Measuring Benefits and Costs, Roadmaps to Reopening (and what’s with negative oil prices?)
This week we address the issue of the (potential) tradeoffs between the economy and health. We kick off with Joshua Gans’ introductory chapter from his forthcoming book that uses a production possibilities model where the shock from the epidemic introduces a convexity into the frontier, upending our traditional thinking. We will likely revisit Gans when we talk about innovation and the development of medical technologies.
The Conover and Thomson-DeVeaux pieces provide a pretty interesting overview on how quantifying the willingness to pay to reduce mortality risk translates into the unfortunately-titled value of a statistical life (VSL).
Matthew Yglesias summarizes a poll from the IGM forum on economists’ views of moving forward, and Tyler Cowen at Marginal Revolution pulls together a number of sources addressing these questions. This tees up two research papers that provide some preliminary estimates along these fronts that suggest we should sit tight for a bit. The slides for 4/23 walk through how the Imperial College risk estimates (Ferguson et al., 2020) are integrated with the VSL concept to give a perspective on the value of social distancing and safe-at-home type measures.
Moving forward, we have a series of papers about moving forward. Ed Yong at The Atlantic warns us that we are in this for the long haul: ““I think people haven’t understood that this isn’t about the next couple of weeks. This is about the next two years.” That notwithstanding, we have two roadmaps for reopening — one from Harvard and one from the American Enterprise Institute. The overlap is considerable.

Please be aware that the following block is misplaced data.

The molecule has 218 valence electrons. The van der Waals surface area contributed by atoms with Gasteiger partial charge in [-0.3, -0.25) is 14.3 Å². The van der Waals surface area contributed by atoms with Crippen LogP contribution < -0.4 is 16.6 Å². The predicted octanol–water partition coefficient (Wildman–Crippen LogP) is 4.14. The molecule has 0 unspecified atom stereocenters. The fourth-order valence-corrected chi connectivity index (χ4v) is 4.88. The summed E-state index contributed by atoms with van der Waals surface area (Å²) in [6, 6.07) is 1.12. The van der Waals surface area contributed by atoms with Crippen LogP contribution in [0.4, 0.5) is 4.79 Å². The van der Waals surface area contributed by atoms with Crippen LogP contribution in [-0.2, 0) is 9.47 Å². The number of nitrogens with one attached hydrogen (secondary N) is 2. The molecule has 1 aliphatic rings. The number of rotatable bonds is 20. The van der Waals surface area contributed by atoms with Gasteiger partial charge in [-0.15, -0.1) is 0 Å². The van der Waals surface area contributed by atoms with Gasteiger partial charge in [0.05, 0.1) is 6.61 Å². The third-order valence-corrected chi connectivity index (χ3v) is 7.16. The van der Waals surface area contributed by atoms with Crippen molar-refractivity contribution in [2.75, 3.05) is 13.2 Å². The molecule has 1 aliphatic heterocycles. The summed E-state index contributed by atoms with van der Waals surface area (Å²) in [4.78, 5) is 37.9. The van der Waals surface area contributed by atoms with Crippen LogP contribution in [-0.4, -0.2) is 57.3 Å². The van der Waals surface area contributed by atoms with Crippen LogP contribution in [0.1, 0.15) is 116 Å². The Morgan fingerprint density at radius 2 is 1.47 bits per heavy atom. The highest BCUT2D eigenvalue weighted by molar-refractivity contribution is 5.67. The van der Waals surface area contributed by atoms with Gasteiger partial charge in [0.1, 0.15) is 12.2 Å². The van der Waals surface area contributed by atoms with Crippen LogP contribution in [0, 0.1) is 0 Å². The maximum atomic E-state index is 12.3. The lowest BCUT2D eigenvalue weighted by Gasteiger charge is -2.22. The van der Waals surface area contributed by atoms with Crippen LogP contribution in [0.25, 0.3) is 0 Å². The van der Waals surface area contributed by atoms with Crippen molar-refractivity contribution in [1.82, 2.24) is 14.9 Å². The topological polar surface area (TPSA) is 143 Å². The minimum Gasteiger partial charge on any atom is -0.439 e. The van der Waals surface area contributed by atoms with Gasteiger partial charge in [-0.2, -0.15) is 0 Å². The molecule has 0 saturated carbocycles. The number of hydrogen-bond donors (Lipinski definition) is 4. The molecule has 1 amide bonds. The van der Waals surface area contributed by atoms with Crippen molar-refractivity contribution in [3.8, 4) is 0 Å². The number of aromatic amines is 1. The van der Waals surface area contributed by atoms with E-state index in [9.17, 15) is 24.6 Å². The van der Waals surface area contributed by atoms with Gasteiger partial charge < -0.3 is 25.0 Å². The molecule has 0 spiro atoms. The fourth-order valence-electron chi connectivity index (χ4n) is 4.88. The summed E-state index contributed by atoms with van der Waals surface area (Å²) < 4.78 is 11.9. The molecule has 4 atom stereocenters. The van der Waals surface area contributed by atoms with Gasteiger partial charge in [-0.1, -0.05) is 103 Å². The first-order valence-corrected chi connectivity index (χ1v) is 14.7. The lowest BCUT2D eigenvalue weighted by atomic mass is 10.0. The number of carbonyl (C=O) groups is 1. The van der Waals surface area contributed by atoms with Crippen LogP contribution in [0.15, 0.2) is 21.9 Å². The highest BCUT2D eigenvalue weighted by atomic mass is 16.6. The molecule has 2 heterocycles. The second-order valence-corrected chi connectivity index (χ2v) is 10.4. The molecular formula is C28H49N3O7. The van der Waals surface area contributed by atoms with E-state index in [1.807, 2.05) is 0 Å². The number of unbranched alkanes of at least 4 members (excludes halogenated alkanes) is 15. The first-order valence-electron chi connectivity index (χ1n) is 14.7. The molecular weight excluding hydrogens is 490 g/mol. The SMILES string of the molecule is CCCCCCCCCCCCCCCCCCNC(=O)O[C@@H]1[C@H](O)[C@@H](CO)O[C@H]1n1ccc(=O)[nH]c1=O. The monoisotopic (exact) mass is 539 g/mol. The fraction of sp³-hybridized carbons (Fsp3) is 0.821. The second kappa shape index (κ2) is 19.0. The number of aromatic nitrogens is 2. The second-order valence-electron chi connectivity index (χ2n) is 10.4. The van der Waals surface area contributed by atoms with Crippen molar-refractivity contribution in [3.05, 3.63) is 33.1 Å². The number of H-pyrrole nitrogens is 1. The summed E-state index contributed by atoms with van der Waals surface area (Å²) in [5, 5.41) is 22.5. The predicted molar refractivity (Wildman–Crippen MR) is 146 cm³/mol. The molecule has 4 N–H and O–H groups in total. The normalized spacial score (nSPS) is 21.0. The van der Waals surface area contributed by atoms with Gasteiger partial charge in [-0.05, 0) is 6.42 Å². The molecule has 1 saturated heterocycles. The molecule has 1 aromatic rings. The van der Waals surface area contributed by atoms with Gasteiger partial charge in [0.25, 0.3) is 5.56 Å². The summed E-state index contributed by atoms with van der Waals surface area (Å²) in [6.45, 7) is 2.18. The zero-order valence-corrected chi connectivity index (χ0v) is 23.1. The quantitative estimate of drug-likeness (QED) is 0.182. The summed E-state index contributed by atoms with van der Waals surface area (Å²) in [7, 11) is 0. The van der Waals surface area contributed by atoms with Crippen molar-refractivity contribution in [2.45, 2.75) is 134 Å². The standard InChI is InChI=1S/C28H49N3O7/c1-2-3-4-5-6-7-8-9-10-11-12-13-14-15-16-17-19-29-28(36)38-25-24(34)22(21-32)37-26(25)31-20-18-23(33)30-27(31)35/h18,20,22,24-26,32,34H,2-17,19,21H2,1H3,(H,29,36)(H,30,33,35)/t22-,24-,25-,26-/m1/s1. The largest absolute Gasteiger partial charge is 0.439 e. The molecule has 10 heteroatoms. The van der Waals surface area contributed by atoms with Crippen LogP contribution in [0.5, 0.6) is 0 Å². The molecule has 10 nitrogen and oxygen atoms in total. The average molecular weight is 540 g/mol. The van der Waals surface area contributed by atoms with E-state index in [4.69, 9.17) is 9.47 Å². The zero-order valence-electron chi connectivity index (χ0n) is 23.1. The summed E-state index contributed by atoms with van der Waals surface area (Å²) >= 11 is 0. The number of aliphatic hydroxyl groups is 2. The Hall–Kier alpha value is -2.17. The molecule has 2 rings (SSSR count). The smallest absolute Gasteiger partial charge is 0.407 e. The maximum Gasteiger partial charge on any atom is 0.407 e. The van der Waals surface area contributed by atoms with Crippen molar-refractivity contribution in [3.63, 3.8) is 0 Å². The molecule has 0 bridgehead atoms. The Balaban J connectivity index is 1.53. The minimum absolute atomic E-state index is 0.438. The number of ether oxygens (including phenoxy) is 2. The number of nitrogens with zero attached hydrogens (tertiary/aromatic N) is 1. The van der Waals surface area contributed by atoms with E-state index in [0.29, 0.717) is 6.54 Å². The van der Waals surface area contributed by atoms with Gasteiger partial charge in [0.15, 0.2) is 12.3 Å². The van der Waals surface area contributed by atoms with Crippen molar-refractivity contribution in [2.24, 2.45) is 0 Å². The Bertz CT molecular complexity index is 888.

Finally this week, we saw a bizarre bout of negative oil prices. I suggested we drain the Viking pool and store the oil in there for a bit, but that didn’t go over as well as I thought with the swimmers. James Hamilton knows more about oil markets than most people, and he provides us some insight into what just happened.
Benefits and Costs
- Joshua Gans, “Health Before Wealth,” Chapter 1 of Economics in the Age of COVID-19, MIT Press (especially the technical interlude)
- Chris Conover, “How Economists Calculate the Costs and Benefits of COVID-19 Lockdowns,” Forbes, March 27, 2020
- Amelia Thomson-DeVeaux “What Should the Government Spend to Save a Life?” FiveThirtyEight, March 27, 2020 (note, it’s not really the government, per se; a superior title is, “What Costs is the Polity Willing to Incur to Reduce Mortality Risk?)
- Matthew Yglesias, “”Top economists warn ending social distancing too soon would only hurt the economy,” Vox, March 29, 2020
- Tyler Cowen, “Re-starting the economy,” Marginal Revolution blog, April 15, 2020
- Michael Greenstone and Vishan Nigam. “Does Social Distancing Matter?” University of Chicago, Becker Friedman Institute for Economics Working Paper 2020-26 (2020). (summary at Pro-Market blog)
- Linda Thunstrom, Stephen Newbold, David Finnoff, Madison Ashworth, and Jason F. Shogren, “The Benefits and Costs of Using Social Distancing to Flatten the Curve for COVID-19,” Forthcoming Journal of Benefit-Cost Analysis.
- Ed Yong, “Our Pandemic Summer,” Atlantic Monthly, April 14, 2020
- Danielle Allen et al., Roadmap to Pandemic Resilience: Massive Scale Testing, Tracing, and Supported Isolation (TTSI) as the Path to Pandemic Resilience for a Free Society, Edmond J. Safra Center for Ethics at Harvard University, April 20, 2020
- Scott Gottleib et al., National Coronavirus Response: A Road Map to Reopening, American Enterprise Institute, March 28, 2020
Negative Oil Prices
- James Hamilton, “Negative Oil Prices,” Econbrowser, April 21, 2020 (for those of you who wanted a finance course!)